When TIME magazine is defending Rush Limbaugh, you gotta’ wonder if the Apocalypse can be close behind.  Regarding the BP oil spill, and the potentially exaggerated predictions of what was to come, TIME’s Michael Grunwald writes:

The obnoxious anti-environmentalist Rush Limbaugh has been a rare voice arguing that the spill — he calls it "the leak" — is anything less than an ecological calamity, scoffing at the avalanche of end-is-nigh eco-hype.

Well, Limbaugh has a point. The Deepwater Horizon explosion was an awful tragedy for the 11 workers who died on the rig, and it’s no leak; it’s the biggest oil spill in U.S. history. It’s also inflicting serious economic and psychological damage on coastal communities that depend on tourism, fishing and drilling. But so far — while it’s important to acknowledge that the long-term potential danger is simply unknowable for an underwater event that took place just three months ago — it does not seem to be inflicting severe environmental damage. "The impacts have been much, much less than everyone feared," says geochemist Jacqueline Michel, a federal contractor who is coordinating shoreline assessments in Louisiana.

Yes, the spill killed birds — but so far, less than 1% of the number killed by the Exxon Valdez spill in Alaska 21 years ago. Yes, we’ve heard horror stories about oiled dolphins — but so far, wildlife-response teams have collected only three visibly oiled carcasses of mammals. Yes, the spill prompted harsh restrictions on fishing and shrimping, but so far, the region’s fish and shrimp have tested clean, and the restrictions are gradually being lifted. And yes, scientists have warned that the oil could accelerate the destruction of Louisiana’s disintegrating coastal marshes — a real slow-motion ecological calamity — but so far, assessment teams have found only about 350 acres of oiled marshes, when Louisiana was already losing about 15,000 acres of wetlands every year.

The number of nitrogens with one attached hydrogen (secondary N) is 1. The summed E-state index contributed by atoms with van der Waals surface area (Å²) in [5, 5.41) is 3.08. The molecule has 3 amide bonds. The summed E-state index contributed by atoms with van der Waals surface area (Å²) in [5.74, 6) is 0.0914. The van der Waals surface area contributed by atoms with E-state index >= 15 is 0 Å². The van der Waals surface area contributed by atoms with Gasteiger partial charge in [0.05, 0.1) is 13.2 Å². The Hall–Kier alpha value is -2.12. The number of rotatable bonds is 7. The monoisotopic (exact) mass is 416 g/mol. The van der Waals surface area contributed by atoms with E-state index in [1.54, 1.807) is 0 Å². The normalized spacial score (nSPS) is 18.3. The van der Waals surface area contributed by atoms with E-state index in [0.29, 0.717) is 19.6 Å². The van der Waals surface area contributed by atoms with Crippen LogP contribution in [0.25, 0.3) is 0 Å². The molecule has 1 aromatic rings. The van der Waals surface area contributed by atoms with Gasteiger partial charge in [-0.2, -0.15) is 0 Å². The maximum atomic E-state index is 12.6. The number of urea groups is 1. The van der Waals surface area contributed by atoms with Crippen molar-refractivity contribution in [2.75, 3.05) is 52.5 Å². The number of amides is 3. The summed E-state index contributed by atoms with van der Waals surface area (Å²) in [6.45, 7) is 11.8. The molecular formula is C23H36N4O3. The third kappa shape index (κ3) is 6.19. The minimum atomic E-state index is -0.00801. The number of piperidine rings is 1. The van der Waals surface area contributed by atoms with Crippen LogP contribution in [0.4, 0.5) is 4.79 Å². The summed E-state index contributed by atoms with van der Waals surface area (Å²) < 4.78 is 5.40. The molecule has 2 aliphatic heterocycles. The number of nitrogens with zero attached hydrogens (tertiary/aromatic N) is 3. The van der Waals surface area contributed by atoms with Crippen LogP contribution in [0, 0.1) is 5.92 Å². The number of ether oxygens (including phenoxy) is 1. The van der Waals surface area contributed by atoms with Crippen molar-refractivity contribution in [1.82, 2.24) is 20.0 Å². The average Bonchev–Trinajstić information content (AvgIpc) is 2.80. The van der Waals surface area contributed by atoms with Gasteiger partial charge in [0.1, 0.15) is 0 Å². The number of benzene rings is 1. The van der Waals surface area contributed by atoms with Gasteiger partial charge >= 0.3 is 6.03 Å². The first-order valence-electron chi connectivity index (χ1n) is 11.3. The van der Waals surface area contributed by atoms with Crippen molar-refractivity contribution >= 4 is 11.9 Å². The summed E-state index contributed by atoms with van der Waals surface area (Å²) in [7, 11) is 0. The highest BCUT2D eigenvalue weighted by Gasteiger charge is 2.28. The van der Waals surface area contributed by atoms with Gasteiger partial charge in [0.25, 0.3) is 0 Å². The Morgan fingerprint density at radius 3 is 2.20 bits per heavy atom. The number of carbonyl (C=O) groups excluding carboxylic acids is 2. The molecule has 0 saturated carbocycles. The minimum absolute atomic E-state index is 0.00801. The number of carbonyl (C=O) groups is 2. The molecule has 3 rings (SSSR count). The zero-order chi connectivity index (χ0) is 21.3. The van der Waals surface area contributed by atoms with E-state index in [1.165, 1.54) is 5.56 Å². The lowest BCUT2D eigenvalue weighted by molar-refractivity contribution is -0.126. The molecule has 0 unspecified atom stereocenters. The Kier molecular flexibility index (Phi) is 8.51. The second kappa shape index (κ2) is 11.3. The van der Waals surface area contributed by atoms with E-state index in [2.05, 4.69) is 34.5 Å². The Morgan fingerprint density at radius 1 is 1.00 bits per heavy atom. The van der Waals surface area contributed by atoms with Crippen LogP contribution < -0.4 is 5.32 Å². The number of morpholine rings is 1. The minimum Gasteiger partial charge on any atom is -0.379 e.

There’s a bunch more; it’s quite an interesting read. 

Obligatory disclaimer:  This is not to say that the ecological problems that did occur weren’t bad, nor that more should be done to prevent spills.  I’m just pointing out that the "Cry Wolf" type of ecological disaster pronouncements get a lot of play in the press up front.  Even though when it’s over we finally get a tiny bit more sober, what’s I’m betting will be remembered in future years are the initial claims, and not so much the reality. 

Filed under: Environment

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